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Canada - Banking
The largest and most dominant banks in the Canadian banking industry are known as the Big Five. These are the Royal Bank of Canada, the Toronto-Dominion Bank, the Bank of Nova Scotia, the Bank of Montreal and the Canadian Imperial Bank of Commerce. These are among the 20 strongest $100-billion-asset banks in the world. Other large banks include the National Bank of Canada, HSBC Bank Canada, the Laurentian Bank of Canada, the Churchill Investments Group, Canadian Western Bank and ATB Financial.
www.tangerine.ca). Monthly charges at other banks can range from $5 to $30 a month but most will refund this money if the balance of the account is maintained at around $1000-1500. All ATMs charge fees unless you use the ATM attached to your own bank. The charge is usually around $1.50.
The HSBC is the seventh largest bank in Canada, and offers services tailored to expats. HSBC Expat has won the Forum for Expatriate Management Award for ‘Best Expatriate Banking Service of the Year’ for the past four years, and offers a flexible current account for expats with a choice of currencies and cards (www.expat.hsbc.com). HSBC Canada also allows you the convenient option of opening an account while still in the UK. The Bank of Montreal, the CIBC and the Royal Bank of Canada also allow you to open an account before your arrival in Canada, but only allow the account to be activated once you get to Canada. You do not have to be a permanent resident to open one of these accounts.
The Financial Consumer Agency of Canada (www.fcac-acfc.gc.ca) features the Account Selector Tool on its website, which enables users to compare features of different bank accounts, their interest rates, fees and services and choose the best fit for them.
The two main types of account available in Canadian banks are chequing accounts (current accounts) and savings accounts. Chequing accounts generally have low interest fees but low monthly fees and a debit card attached to the account, while savings accounts typically offer higher interest rates and may limit the amount of withdrawals allowed per month. Chequing accounts are more efficient for day-to-day banking. In order to open an account you will normally need to bring identification such as photo ID, your Social Security Number and a temporary or permanent resident permit. You may be asked to bring other documentation such as a working permit or proof of address, depending on the bank, however it is not necessary to be in employment in order to open an account. There is also no charge to open an account. Eligibility for overdrafts and loans will usually depend on your credit history and your capability of paying off the debt. Some banks will accept a credit report from your home country.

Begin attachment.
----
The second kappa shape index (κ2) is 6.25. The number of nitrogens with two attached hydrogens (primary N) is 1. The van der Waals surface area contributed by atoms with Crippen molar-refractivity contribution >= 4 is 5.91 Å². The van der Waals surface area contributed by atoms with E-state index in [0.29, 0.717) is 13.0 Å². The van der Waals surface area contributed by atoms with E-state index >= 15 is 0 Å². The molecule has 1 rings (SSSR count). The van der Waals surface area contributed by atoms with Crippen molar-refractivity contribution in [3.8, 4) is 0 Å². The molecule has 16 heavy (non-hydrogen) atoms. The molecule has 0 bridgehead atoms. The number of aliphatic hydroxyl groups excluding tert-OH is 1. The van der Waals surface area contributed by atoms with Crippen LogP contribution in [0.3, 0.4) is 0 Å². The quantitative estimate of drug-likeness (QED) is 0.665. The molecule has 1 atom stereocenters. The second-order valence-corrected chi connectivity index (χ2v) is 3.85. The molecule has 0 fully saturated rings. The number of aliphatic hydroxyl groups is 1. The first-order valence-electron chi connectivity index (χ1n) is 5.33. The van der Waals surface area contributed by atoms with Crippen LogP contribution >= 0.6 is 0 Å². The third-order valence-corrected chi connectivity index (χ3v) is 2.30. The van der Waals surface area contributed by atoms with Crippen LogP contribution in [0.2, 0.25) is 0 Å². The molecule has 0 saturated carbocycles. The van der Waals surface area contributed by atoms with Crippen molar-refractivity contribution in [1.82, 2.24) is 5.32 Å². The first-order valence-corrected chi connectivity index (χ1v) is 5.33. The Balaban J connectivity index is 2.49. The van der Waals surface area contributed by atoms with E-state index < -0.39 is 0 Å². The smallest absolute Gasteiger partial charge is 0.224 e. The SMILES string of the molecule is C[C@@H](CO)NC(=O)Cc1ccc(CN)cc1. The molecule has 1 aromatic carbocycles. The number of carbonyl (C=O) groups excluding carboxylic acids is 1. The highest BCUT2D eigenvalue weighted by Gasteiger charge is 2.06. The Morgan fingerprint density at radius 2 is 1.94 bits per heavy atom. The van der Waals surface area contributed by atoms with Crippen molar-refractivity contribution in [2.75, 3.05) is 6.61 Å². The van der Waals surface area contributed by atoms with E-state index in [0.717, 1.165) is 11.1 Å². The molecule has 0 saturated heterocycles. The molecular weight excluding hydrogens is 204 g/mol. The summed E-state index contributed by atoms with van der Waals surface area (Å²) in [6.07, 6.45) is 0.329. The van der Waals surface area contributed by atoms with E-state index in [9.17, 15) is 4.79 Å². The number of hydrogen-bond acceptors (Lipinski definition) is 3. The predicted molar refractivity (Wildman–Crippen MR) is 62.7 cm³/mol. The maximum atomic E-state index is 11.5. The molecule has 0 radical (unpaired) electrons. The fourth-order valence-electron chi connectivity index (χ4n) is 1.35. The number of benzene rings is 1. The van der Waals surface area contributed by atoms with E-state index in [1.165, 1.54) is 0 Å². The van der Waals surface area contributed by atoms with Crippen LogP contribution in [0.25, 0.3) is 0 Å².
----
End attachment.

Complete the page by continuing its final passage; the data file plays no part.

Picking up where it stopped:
Bank opening hours are usually from 8am to 5pm Monday to Friday, and most do not close for lunch, although in rural areas banks may have part-time opening hours. Many banks close on statutory holidays, although internet banking allows you to perform many operations remotely at any time of the day and year.
Tel: 1 888 310 4722
123 Front St W
Tel: 416 947 5500
Bank of Montreal
Tel: 1 877 225 5266
Tel: 1 800 267 1234
Royal Bank of Canada
Tel: 1 800 769 2511
TD Canada Trust
Tel: 1 866 222 3456
National Bank of Canada
Tel: 514 394 5555
Canadian Western Bank Group
Tel: 1 800 663 1124
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Expat Health Insurance Partners
Cigna has worked in international health insurance for more than 30 years. Today, Cigna has over 71 million customer relationships around the world. Looking after them is an international workforce of 31,000 people, plus a network of over 1 million hospitals, physicians, clinics and health and wellness specialists worldwide, meaning you have easy access to treatment.